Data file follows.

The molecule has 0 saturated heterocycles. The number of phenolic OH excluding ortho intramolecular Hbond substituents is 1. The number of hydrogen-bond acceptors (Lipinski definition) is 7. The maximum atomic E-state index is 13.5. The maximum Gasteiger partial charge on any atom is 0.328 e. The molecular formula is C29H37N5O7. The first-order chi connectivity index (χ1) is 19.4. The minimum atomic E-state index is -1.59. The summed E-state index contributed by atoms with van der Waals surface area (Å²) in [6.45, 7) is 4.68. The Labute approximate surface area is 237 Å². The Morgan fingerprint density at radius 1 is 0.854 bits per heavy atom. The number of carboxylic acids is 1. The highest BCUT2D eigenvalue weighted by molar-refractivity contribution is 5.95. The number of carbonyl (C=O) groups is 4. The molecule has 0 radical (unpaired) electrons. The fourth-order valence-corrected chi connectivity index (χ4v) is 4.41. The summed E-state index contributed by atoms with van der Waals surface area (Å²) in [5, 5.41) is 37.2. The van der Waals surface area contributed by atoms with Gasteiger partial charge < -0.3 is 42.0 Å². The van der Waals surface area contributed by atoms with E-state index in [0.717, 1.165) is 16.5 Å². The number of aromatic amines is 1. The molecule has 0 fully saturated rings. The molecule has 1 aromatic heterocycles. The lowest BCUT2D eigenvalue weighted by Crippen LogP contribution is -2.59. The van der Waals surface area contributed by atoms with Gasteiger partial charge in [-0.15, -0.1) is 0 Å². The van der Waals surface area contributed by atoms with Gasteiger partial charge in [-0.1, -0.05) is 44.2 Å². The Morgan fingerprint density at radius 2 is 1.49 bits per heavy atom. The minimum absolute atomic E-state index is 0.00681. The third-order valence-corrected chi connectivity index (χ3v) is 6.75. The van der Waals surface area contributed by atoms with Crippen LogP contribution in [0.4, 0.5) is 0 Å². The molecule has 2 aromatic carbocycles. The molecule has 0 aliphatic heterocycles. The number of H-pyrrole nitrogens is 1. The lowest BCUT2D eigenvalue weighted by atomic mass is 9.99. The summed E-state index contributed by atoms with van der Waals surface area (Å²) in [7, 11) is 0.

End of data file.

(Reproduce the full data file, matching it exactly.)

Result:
The molecule has 0 saturated heterocycles. The number of phenolic OH excluding ortho intramolecular Hbond substituents is 1. The number of hydrogen-bond acceptors (Lipinski definition) is 7. The maximum atomic E-state index is 13.5. The maximum Gasteiger partial charge on any atom is 0.328 e. The molecular formula is C29H37N5O7. The first-order chi connectivity index (χ1) is 19.4. The minimum atomic E-state index is -1.59. The summed E-state index contributed by atoms with van der Waals surface area (Å²) in [6.45, 7) is 4.68. The Labute approximate surface area is 237 Å². The Morgan fingerprint density at radius 1 is 0.854 bits per heavy atom. The number of carboxylic acids is 1. The highest BCUT2D eigenvalue weighted by molar-refractivity contribution is 5.95. The number of carbonyl (C=O) groups is 4. The molecule has 0 radical (unpaired) electrons. The fourth-order valence-corrected chi connectivity index (χ4v) is 4.41. The summed E-state index contributed by atoms with van der Waals surface area (Å²) in [5, 5.41) is 37.2. The van der Waals surface area contributed by atoms with Gasteiger partial charge < -0.3 is 42.0 Å². The van der Waals surface area contributed by atoms with E-state index in [0.717, 1.165) is 16.5 Å². The number of aromatic amines is 1. The molecule has 0 fully saturated rings. The molecule has 1 aromatic heterocycles. The lowest BCUT2D eigenvalue weighted by Crippen LogP contribution is -2.59. The van der Waals surface area contributed by atoms with Gasteiger partial charge in [-0.15, -0.1) is 0 Å². The van der Waals surface area contributed by atoms with Gasteiger partial charge in [-0.1, -0.05) is 44.2 Å². The Morgan fingerprint density at radius 2 is 1.49 bits per heavy atom. The minimum absolute atomic E-state index is 0.00681. The third-order valence-corrected chi connectivity index (χ3v) is 6.75. The van der Waals surface area contributed by atoms with Crippen LogP contribution in [0.4, 0.5) is 0 Å². The molecule has 2 aromatic carbocycles. The molecule has 0 aliphatic heterocycles. The number of H-pyrrole nitrogens is 1. The lowest BCUT2D eigenvalue weighted by atomic mass is 9.99. The summed E-state index contributed by atoms with van der Waals surface area (Å²) in [7, 11) is 0.